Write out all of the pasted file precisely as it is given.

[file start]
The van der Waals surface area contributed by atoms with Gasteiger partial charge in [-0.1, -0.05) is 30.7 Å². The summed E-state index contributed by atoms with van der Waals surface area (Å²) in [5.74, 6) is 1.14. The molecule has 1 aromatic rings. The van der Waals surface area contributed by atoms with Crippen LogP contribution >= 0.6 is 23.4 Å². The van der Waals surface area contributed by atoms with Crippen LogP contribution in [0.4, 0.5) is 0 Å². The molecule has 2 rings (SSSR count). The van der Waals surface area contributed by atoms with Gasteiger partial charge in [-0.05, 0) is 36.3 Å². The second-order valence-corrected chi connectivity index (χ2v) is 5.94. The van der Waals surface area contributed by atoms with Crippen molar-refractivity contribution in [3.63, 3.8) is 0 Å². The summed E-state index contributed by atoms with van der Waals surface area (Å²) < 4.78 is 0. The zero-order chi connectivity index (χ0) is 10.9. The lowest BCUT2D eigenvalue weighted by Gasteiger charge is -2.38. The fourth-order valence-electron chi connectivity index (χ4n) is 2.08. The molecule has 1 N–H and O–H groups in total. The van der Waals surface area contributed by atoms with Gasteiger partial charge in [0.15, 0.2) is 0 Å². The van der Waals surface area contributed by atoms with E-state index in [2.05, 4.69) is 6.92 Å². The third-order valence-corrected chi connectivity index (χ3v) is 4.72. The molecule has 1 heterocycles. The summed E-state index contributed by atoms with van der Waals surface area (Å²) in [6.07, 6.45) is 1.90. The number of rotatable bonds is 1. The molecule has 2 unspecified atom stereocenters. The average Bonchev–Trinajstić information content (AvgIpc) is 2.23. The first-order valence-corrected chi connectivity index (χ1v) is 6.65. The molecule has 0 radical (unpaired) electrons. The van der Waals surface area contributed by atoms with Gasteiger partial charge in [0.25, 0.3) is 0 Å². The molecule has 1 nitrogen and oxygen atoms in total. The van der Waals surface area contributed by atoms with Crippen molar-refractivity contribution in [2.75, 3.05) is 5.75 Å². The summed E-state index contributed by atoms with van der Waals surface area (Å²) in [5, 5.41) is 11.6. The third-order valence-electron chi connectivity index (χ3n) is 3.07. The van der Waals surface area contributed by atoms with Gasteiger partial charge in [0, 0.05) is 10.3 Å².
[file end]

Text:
The van der Waals surface area contributed by atoms with Gasteiger partial charge in [-0.1, -0.05) is 30.7 Å². The summed E-state index contributed by atoms with van der Waals surface area (Å²) in [5.74, 6) is 1.14. The molecule has 1 aromatic rings. The van der Waals surface area contributed by atoms with Crippen LogP contribution >= 0.6 is 23.4 Å². The van der Waals surface area contributed by atoms with Crippen LogP contribution in [0.4, 0.5) is 0 Å². The molecule has 2 rings (SSSR count). The van der Waals surface area contributed by atoms with Gasteiger partial charge in [-0.05, 0) is 36.3 Å². The second-order valence-corrected chi connectivity index (χ2v) is 5.94. The van der Waals surface area contributed by atoms with Crippen molar-refractivity contribution in [3.63, 3.8) is 0 Å². The summed E-state index contributed by atoms with van der Waals surface area (Å²) < 4.78 is 0. The zero-order chi connectivity index (χ0) is 10.9. The lowest BCUT2D eigenvalue weighted by Gasteiger charge is -2.38. The fourth-order valence-electron chi connectivity index (χ4n) is 2.08. The molecule has 1 N–H and O–H groups in total. The van der Waals surface area contributed by atoms with Gasteiger partial charge in [0.15, 0.2) is 0 Å². The van der Waals surface area contributed by atoms with E-state index in [2.05, 4.69) is 6.92 Å². The third-order valence-corrected chi connectivity index (χ3v) is 4.72. The molecule has 1 heterocycles. The summed E-state index contributed by atoms with van der Waals surface area (Å²) in [6.07, 6.45) is 1.90. The number of rotatable bonds is 1. The molecule has 2 unspecified atom stereocenters. The average Bonchev–Trinajstić information content (AvgIpc) is 2.23. The first-order valence-corrected chi connectivity index (χ1v) is 6.65. The molecule has 0 radical (unpaired) electrons. The van der Waals surface area contributed by atoms with Gasteiger partial charge in [0.25, 0.3) is 0 Å². The molecule has 1 nitrogen and oxygen atoms in total. The van der Waals surface area contributed by atoms with Crippen molar-refractivity contribution in [2.75, 3.05) is 5.75 Å². The summed E-state index contributed by atoms with van der Waals surface area (Å²) in [5, 5.41) is 11.6. The third-order valence-electron chi connectivity index (χ3n) is 3.07. The van der Waals surface area contributed by atoms with Gasteiger partial charge in [0, 0.05) is 10.3 Å².